# Lesson 8Writing and Graphing Inequalities

Let’s write inequalities.

### Learning Targets:

• I can graph inequalities on a number line.
• I can write an inequality to represent a situation.

## 8.1Estimate Heights of People

1. Here is a picture of a man.

1. Name a number, in feet, that is clearly too high for this man’s height.
2. Name a number, in feet, that is clearly too low for his height.
3. Make an estimate of his height.

Pause here for a class discussion.

2. Here is a picture of the same man standing next to a child.

If the man’s actual height is 5 feet 10 inches, what can you say about the height of the child in this picture?

Be prepared to explain your reasoning.

Drag the green and red open points over the blue points, matching each story, graph, and description.

1. Record your results with a number followed by a capital letter and a lowercase letter. For example, 1Aa would mean that responses “1”, “A”, and “a” all represent the same situation.
2. Think about how you would represent each set of numbers with an inequality statement, talk about it with your partner, and be prepared to discuss your ideas with the class.
3. Record your final matching decisions like this:

1. A fishing boat can hold fewer than 9 people. How many people () can it hold?
• Description or list:

• Number line:
• Inequality:

2. Lin needs more than 9 ounces of butter to make cookies for her party. How many ounces of butter () would be enough?
• Description or list:

• Number line:
• Inequality:

3. A magician will perform her magic tricks only if there are at least 9 people in the audience. For how many people () will she perform her magic tricks?
• Description or list:

• Number line:
• Inequality:

4. A food scale can measure up to 9 kilograms of weight. What weights () can the scale measure?
• Description or list:

• Number line:
• Inequality:

## 8.3How High and How Low Can It Be?

Here is a picture of a person and a basketball hoop. Based on the picture, what do you think are reasonable estimates for the maximum and minimum heights of the basketball hoop?

1. Complete the first blank in each sentence with an estimate, and the second blank with “taller” or “shorter.”

1. I estimate the minimum height of the basketball hoop to be _________ feet; this means the hoop cannot be _____________ than this height.

2. I estimate the maximum height of the basketball hoop to be _________ feet; this means the hoop cannot be _____________ than this height.

2. Write two inequalities—one to show your estimate for the minimum height of the basketball hoop, and another for the maximum height. Use an inequality symbol and the variable to represent the unknown height.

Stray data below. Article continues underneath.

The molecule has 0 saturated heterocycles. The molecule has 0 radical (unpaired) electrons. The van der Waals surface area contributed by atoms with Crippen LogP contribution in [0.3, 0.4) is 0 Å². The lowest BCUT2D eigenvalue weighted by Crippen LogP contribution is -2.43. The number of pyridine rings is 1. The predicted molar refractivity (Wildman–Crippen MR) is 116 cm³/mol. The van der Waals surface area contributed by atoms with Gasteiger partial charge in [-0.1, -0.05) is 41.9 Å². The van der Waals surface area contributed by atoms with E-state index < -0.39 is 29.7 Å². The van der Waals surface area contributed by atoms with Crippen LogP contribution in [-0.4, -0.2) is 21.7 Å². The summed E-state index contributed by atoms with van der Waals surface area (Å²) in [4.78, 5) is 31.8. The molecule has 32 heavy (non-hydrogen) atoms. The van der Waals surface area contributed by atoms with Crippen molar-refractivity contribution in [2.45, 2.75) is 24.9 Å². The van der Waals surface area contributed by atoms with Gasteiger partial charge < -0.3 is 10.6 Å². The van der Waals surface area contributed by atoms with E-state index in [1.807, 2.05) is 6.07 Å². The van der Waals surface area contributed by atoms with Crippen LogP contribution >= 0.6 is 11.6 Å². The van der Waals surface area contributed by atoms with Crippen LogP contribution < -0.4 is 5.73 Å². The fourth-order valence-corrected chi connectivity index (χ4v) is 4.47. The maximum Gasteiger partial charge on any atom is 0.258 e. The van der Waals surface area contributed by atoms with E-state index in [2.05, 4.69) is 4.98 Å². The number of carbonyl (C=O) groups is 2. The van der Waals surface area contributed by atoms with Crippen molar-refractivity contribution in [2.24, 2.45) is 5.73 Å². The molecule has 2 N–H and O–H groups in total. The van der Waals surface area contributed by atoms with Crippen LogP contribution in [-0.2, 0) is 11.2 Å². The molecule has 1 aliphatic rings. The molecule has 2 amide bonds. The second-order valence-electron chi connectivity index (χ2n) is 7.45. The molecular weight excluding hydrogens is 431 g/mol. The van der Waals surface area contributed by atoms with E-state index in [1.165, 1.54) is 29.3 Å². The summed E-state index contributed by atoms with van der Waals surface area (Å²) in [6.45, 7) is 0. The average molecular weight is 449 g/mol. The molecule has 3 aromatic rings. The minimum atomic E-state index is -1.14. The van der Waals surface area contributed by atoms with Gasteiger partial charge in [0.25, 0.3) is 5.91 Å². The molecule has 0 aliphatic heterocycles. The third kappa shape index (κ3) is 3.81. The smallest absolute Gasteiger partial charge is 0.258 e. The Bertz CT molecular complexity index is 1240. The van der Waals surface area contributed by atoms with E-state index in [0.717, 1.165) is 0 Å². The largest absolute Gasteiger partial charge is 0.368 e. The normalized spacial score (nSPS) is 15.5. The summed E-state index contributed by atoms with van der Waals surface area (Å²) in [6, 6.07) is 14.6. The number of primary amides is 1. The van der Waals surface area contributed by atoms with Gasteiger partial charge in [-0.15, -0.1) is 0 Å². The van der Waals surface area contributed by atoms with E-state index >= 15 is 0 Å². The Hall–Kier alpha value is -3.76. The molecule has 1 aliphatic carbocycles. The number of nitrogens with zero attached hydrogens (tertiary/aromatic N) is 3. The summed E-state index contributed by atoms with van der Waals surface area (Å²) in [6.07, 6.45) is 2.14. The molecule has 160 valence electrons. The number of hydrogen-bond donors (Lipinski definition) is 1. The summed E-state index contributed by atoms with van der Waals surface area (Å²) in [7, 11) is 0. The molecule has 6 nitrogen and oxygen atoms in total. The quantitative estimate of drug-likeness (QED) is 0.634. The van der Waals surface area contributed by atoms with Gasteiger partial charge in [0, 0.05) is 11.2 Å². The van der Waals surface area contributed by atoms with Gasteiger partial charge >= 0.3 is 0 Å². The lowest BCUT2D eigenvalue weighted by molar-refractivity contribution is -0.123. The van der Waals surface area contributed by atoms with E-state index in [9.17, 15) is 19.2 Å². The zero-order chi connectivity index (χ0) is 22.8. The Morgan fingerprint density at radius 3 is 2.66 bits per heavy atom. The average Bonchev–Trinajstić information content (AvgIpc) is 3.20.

3. Plot each estimate for minimum or maximum value on a number line.

Minimum:

Maximum:

4. Suppose a classmate estimated the value of to be 19 feet. Does this estimate agree with your inequality for the maximum height? Does it agree with your inequality for the minimum height? Explain or show how you know.
5. Ask a partner for an estimate of . Record the estimate and check if it agrees with your inequalities for maximum and minimum heights.

### Are you ready for more?

1. Find 3 different numbers that could be if . Plot these points on the number line. Then plot as many other possibilities for as you can.
2. Find 3 different numbers that could be if . Plot these points on the number line. Then plot as many other possibilities for as you can.

## Lesson 8 Summary

An inequality tells us that one value is less than or greater than another value.

Suppose we knew the temperature is less than , but we don’t know exactly what it is. To represent what we know about the temperature in  we can write the inequality:

The temperature can also be graphed on a number line. Any point to the left of 3 is a possible value for . The open circle at 3 means that cannot be equal to 3, because the temperature is less than 3.

Here is another example. Suppose a young traveler has to be at least 16 years old to fly on an airplane without an accompanying adult.

If represents the age of the traveler, any number greater than 16 is a possible value for , and 16 itself is also a possible value of . We can show this on a number line by drawing a closed circle at 16 to show that it meets the requirement (a 16-year-old person can travel alone). From there, we draw a line that points to the right.

We can also write an inequality and equation to show possible values for :

## Lesson 8 Practice Problems

1. At the book sale, all books cost less than \$5.

1. What is the most expensive a book could be?
2. Write an inequality to represent costs of books at the sale.
3. Draw a number line to represent the inequality.
2. Kiran started his homework before 7:00 p.m. and finished his homework after 8:00 p.m. Let represent the number of hours Kiran worked on his homework.

Decide if each statement it is definitely true, definitely not true, or possibly true. Explain your reasoning.

3. Consider a rectangular prism with length 4 and width and height .

1. Find an expression for the volume of the prism in terms of .
2. Compute the volume of the prism when , when , and when .
4. Match the mathematical statements with the statements written in English. All of these statements are true.

1. The number -15 is further away from 0 than the number -12 on the number line.
2. The number -12 is a distance of 12 units away from 0 on the number line.
3. The distance between -12 and 0 on the number line is greater than -15.
4. The numbers 12 and -12 are the same distance away from 0 on the number line.
5. The number -15 is less than the number -12.
6. The number 12 is greater than the number -12.
5. Here are five sums. Use the distributive property to write each sum as a product with two factors.